The Ethnic Student Center is hosting its annual Conference over the weekend of October 21 to 23. This year will be the 15th anniversary of the conference.

“[The conference] started as a retreat for ESC leaders,” said Michael Vendiola, the ESC coordinator and activities advisor. Now, said Vendiola, the conference appeals to people outside of the ESC, and the workshops and activities that conference participants join in address many different topics. Some of these include a workshop on graduate school, a creative writing workshop, and a cultural cooking class.

Some elements of the event have become staples of the ESC Conference. There are two keynote speakers who will talk at the conference. Aaron Dixon, who will speak on the night of Friday, October 21, is the founding member of the Seattle Chapter of Black Panthers. On Saturday, October. 22, Joanna Kadi, a writer, musician, poet, and community activist, will also speak. One of the most popular events at the conference is Cultural Sharing, a time when participants can share their personal cultural experiences through dance, story, outfit, music, or another means.

Participants will also have free time, in which they can play 3 on 3 basketball, add to community art, or stroll along the beach.

The conference takes place at Camp Casey, a former military base on Whidbey Island. The cost is $30 for Western students and faculty members, and includes two nights of lodging at Camp Casey, five meals, a t-shirt, and several workshops. Because space is limited, participants must pre-register by Thursday, Oct. 13.

Christina Sakura, a Western senior, has gone to the ESC Conference several times, and highly encourages other students to.

“I went my first year here at Western,” Sakura said. “It’s a really good experience for new students because it’s a really easy way to meet lots of other students. There are also a lot of returners to the conference because they know how fun it is.”

Sakura feels the conference was a way to become more involved in Western as a whole. “I eventually got into a club, and became president of the Asian and Pacific Islanders Student Union,” she said.

The ESC Conference has grown in popularity every year it has operated, said Vendiola. “It’s the largest event, the highlight of the year for the ESC,” Vendiola said.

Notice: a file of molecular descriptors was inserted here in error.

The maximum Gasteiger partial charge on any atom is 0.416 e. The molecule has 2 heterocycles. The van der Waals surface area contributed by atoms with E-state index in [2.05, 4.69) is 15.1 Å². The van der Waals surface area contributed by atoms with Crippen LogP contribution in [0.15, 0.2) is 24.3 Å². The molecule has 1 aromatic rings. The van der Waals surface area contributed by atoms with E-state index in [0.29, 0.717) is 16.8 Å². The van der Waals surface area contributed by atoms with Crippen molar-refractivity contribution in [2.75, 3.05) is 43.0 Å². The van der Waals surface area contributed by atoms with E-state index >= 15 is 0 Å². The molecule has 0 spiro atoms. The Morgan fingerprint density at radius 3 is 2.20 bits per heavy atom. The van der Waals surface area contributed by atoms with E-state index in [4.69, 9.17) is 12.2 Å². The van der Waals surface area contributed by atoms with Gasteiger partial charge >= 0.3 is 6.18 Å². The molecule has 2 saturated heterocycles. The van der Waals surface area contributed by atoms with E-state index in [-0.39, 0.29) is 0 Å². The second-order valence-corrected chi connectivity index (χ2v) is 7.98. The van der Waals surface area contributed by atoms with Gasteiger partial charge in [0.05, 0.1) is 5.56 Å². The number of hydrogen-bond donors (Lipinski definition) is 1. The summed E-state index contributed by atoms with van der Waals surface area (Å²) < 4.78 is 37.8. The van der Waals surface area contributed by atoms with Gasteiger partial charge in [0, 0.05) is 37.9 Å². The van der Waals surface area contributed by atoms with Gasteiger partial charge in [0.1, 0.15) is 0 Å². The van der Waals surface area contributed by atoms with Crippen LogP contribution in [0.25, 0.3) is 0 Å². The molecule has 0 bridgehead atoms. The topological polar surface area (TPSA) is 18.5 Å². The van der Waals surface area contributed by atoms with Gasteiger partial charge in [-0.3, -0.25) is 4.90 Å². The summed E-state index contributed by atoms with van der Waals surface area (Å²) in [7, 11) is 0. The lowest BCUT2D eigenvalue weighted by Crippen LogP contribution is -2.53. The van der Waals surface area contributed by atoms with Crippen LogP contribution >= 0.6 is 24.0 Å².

Last year, the event reached its largest at 220 participants. For logistical reasons, the conference can’t exceed much more than that, which in some ways helps maintain the more personal and intimate feel of the conference, Vendiola said.

Rachel Andrews, the Co-Chair of the Chinese Student Association, has an idea about why the conference has gone from around 30 people in its first year to over 200 more recently. “People go and realize what a great experience it is and tell other people,” Andrews said. Because of this, pre-registration is vital for anyone interested in attending the conference.

Vendiola said that the demand for the ESC Conference has required an effort to keep the small feel that the event originally had. “We’re trying to put out a high-quality experience for these students,” he said. “Even though the conference has grown, that bonding element is still present.”

The ESC is for all students and faculty members, not just those of color, Andrews said. “The ESC is the umbrella organization for all the ethnic clubs. Anyone can start a club,” Andrews said. “The ESC is open to anyone, not just club members, and all clubs are open to anyone to join,” she said.

The ESC provides an on-campus space for several AS clubs to meet, as well as provides resources for club members and nonmembers alike on how to host events, volunteer, build leadership, and connect with the community.

“A lot of what the ESC is about is student development and student leadership,” Vendiola said.

Every year, the ESC chooses a theme to unify the goals and beliefs of the center. This year’s theme is “Evolution Of The Revolution: Everyday Strategies For Change.”

Vendiola said that this theme reminds people that the human rights and social justice movement still continues today, but in a different form than the marches and protests of several decades ago.

Andrews, who was behind the creation of this year’s theme, added, “This year’s theme is about looking back to the original revolution and seeing how it’s changed. We’re internalizing the revolution. The movement is always happening, and the things we do every day, the little things, add up to perpetuate the movement.”

For more information on the ESC Conference, visit the Ethnic Student Center in the Viking Union room 420, call (360) 650-7271, or visit the Web site at www.ac.wwu.edu/~esc.